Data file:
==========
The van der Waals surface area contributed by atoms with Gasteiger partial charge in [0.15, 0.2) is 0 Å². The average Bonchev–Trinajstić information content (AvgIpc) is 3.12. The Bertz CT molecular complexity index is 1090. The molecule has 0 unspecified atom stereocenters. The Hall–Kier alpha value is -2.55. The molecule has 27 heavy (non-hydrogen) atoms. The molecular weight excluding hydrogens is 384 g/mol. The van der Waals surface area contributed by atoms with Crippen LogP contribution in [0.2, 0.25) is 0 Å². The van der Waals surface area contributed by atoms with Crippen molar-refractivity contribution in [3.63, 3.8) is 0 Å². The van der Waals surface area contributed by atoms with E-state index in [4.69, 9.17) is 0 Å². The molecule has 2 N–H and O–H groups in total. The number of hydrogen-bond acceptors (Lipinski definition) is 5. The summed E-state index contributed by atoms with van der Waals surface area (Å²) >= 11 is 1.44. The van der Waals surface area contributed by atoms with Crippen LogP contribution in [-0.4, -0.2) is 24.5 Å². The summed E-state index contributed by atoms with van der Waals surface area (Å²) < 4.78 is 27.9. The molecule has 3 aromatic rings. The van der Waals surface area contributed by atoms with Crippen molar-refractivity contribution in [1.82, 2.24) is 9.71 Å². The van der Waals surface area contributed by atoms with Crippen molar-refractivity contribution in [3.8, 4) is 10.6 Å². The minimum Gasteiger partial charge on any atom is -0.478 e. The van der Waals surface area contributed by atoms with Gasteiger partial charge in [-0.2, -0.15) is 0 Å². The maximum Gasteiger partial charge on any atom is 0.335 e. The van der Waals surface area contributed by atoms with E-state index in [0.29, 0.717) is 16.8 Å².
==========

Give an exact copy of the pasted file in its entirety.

The van der Waals surface area contributed by atoms with Gasteiger partial charge in [0.15, 0.2) is 0 Å². The average Bonchev–Trinajstić information content (AvgIpc) is 3.12. The Bertz CT molecular complexity index is 1090. The molecule has 0 unspecified atom stereocenters. The Hall–Kier alpha value is -2.55. The molecule has 27 heavy (non-hydrogen) atoms. The molecular weight excluding hydrogens is 384 g/mol. The van der Waals surface area contributed by atoms with Crippen LogP contribution in [0.2, 0.25) is 0 Å². The van der Waals surface area contributed by atoms with Crippen molar-refractivity contribution in [3.63, 3.8) is 0 Å². The van der Waals surface area contributed by atoms with E-state index in [4.69, 9.17) is 0 Å². The molecule has 2 N–H and O–H groups in total. The number of hydrogen-bond acceptors (Lipinski definition) is 5. The summed E-state index contributed by atoms with van der Waals surface area (Å²) >= 11 is 1.44. The van der Waals surface area contributed by atoms with Crippen LogP contribution in [-0.4, -0.2) is 24.5 Å². The summed E-state index contributed by atoms with van der Waals surface area (Å²) < 4.78 is 27.9. The molecule has 3 aromatic rings. The van der Waals surface area contributed by atoms with Crippen molar-refractivity contribution in [1.82, 2.24) is 9.71 Å². The van der Waals surface area contributed by atoms with Crippen molar-refractivity contribution in [3.8, 4) is 10.6 Å². The minimum Gasteiger partial charge on any atom is -0.478 e. The van der Waals surface area contributed by atoms with Gasteiger partial charge in [-0.2, -0.15) is 0 Å². The maximum Gasteiger partial charge on any atom is 0.335 e. The van der Waals surface area contributed by atoms with E-state index in [0.29, 0.717) is 16.8 Å².